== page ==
Japanese cuisine

Vegan Ramen at Ramen Hood

Vegan Ramen  - Markers, ink, gouache. 8.5" x 5.5"

Vegan Ramen - Markers, ink, gouache. 8.5" x 5.5"

Like I said in my last post about Grand Central Market-- it's amazing and you have GOT to go if you're in the Los Angeles area! Seriously, call a Lyft or hop the train and get there right now. It's jam-packed with market stalls and restaurants that will take you on an epic food journey. Today's subject is the amazing Ramen Hood-- selected by us at random (ramen-dom, hah) because we were feelin' noodle-y.

This place is a counter-based ramen joint, but it can be tough to get a seat at times. It's usually safest to order it "to go" so you can snag a seat elsewhere in the Market's open seating. Also if you're a beer-with-my-ramen type, you'll need to send one member of your party to fetch it from another stall while you order your food and then meet up somewhere in the middle.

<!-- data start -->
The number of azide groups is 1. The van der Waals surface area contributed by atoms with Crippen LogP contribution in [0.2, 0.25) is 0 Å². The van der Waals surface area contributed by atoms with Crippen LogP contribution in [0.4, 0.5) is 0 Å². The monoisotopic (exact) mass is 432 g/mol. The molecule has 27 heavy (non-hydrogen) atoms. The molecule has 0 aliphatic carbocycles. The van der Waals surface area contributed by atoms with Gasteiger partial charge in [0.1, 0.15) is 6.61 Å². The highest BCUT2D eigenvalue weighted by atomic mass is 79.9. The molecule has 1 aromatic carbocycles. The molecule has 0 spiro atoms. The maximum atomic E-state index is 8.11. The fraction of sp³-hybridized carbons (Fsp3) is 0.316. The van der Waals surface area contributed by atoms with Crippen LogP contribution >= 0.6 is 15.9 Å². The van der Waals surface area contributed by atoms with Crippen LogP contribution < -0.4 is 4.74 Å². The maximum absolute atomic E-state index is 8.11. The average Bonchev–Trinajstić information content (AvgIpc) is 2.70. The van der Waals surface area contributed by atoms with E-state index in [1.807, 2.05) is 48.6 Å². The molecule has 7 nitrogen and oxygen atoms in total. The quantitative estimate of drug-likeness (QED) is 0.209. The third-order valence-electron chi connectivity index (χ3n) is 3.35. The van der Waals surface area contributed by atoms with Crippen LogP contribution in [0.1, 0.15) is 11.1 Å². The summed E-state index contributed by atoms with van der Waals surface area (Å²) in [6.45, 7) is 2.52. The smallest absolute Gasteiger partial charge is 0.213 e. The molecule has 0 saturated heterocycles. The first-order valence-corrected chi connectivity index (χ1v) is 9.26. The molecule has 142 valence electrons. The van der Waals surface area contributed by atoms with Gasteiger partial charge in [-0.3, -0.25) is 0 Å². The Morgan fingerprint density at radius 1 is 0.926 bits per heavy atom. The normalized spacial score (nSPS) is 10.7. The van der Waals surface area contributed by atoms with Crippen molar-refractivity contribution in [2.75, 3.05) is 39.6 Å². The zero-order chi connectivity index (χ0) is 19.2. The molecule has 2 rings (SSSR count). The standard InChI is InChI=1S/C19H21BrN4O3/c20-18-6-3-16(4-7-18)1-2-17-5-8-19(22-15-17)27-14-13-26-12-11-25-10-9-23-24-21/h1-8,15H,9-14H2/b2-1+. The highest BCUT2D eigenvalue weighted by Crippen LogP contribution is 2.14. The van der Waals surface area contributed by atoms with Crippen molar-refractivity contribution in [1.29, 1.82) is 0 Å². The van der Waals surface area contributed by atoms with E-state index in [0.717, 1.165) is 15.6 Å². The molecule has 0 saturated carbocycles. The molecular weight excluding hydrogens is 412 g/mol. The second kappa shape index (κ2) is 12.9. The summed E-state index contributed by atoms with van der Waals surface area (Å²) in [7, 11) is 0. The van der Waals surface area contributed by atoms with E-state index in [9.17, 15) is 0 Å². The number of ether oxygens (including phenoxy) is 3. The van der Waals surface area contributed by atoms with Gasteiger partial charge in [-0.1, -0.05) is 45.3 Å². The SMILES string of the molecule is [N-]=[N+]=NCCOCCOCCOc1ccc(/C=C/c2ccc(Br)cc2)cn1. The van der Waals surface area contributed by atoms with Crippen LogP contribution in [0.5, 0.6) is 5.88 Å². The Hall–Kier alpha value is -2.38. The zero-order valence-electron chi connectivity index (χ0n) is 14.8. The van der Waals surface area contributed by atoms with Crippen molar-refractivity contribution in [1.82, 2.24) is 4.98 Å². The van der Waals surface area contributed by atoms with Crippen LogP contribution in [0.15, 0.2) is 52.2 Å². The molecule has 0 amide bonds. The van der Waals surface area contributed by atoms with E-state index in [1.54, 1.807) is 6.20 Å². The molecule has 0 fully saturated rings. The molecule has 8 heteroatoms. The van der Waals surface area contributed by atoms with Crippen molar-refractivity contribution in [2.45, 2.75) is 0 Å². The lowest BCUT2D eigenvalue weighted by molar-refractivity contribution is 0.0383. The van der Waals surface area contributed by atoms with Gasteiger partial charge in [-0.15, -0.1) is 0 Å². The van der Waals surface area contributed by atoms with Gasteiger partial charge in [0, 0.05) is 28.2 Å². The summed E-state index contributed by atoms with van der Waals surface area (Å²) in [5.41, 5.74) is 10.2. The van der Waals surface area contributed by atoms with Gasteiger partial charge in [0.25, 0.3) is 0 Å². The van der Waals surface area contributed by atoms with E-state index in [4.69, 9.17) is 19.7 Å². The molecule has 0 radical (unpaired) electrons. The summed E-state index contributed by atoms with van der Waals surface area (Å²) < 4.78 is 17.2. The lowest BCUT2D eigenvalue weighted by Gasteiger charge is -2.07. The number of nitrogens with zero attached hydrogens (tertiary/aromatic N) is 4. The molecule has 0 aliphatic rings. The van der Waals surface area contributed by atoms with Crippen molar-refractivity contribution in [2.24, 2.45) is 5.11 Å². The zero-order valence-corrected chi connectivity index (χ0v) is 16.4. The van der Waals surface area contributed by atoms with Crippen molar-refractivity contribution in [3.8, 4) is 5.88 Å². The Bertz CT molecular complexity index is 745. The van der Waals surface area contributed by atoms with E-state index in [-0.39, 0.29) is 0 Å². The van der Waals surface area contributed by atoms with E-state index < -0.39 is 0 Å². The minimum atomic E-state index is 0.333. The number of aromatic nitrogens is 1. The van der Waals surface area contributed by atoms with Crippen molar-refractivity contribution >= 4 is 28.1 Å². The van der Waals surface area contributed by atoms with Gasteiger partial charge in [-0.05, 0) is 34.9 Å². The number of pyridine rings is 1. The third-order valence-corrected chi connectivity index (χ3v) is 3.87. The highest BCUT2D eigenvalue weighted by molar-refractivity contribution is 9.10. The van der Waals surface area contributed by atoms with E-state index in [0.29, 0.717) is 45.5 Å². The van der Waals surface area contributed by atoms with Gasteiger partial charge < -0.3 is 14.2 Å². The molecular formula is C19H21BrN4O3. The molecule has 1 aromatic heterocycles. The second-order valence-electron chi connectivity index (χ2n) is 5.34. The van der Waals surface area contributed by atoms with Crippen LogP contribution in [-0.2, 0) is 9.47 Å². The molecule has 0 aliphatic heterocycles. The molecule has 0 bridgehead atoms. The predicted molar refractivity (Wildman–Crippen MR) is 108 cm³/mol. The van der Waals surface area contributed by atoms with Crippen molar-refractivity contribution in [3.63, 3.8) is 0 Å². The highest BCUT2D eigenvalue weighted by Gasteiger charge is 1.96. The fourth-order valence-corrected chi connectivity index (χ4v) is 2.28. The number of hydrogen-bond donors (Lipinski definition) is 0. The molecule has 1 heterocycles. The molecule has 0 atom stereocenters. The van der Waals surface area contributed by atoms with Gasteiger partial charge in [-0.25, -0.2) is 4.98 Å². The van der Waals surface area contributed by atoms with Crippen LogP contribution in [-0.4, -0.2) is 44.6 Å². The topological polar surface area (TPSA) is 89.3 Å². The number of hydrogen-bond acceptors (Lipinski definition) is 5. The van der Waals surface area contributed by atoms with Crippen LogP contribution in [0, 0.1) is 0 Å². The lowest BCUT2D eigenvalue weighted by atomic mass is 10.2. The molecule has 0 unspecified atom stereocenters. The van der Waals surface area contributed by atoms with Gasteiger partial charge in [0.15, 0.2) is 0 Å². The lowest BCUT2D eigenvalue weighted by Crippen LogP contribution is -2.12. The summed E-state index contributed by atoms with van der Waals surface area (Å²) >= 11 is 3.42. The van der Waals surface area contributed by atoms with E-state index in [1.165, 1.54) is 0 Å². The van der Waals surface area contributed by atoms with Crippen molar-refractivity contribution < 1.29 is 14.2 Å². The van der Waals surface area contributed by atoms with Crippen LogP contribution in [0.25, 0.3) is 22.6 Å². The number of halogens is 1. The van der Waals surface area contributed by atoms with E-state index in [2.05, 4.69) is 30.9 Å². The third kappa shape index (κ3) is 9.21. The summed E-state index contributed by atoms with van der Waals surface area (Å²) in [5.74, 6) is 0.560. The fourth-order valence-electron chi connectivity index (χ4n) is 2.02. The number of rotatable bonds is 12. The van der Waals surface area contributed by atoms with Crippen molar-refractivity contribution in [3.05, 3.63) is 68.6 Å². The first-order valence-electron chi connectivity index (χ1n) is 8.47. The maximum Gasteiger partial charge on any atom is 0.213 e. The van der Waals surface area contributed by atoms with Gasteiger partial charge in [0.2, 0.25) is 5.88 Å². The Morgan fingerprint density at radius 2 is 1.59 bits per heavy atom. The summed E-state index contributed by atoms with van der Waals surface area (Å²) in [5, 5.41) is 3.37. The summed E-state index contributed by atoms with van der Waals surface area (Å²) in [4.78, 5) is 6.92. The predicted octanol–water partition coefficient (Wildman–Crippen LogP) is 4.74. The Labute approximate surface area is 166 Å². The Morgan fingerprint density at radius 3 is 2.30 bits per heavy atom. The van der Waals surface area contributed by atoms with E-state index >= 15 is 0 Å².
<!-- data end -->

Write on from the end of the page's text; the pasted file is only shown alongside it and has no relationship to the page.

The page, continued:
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So I'm known for being pretty oblivious at times. I decided "Yes, ramen" and waltzed right up to the menu, scanning to try to find something with the least amount of FODMAP triggers* that they had. I somehow blatantly missed that this place was 100% vegan. Not only did I not realize it was vegan when I ordered, I somehow completely missed that what I was eating was vegan until I was halfway through it. 

"Our broth is made by simmering kelp and shiitake mushrooms to extract their maximum umami. Then we roast sunflower seeds with white miso and combine that mixture with the kelp/mushroom stock. Then it is all pressure cooked to release the natural oils and starches from the seeds. What's left is a rich, creamy, broth that rivals it's non-vegan counterparts flavor and texture." - RamenHoodLA.com

Yeah, I'd agree that it rivals its non-vegan counterpart. As a matter of fact, their broth is a lot lighter than most pork-based broths, so I didn't feel like a disgusting, blorpy greaseball afterward!

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The thing that surprised me the most was the egg. And just what, pray tell, is a Vegan Egg?? What's it made from?! Clouds and smiles and fairy dreams?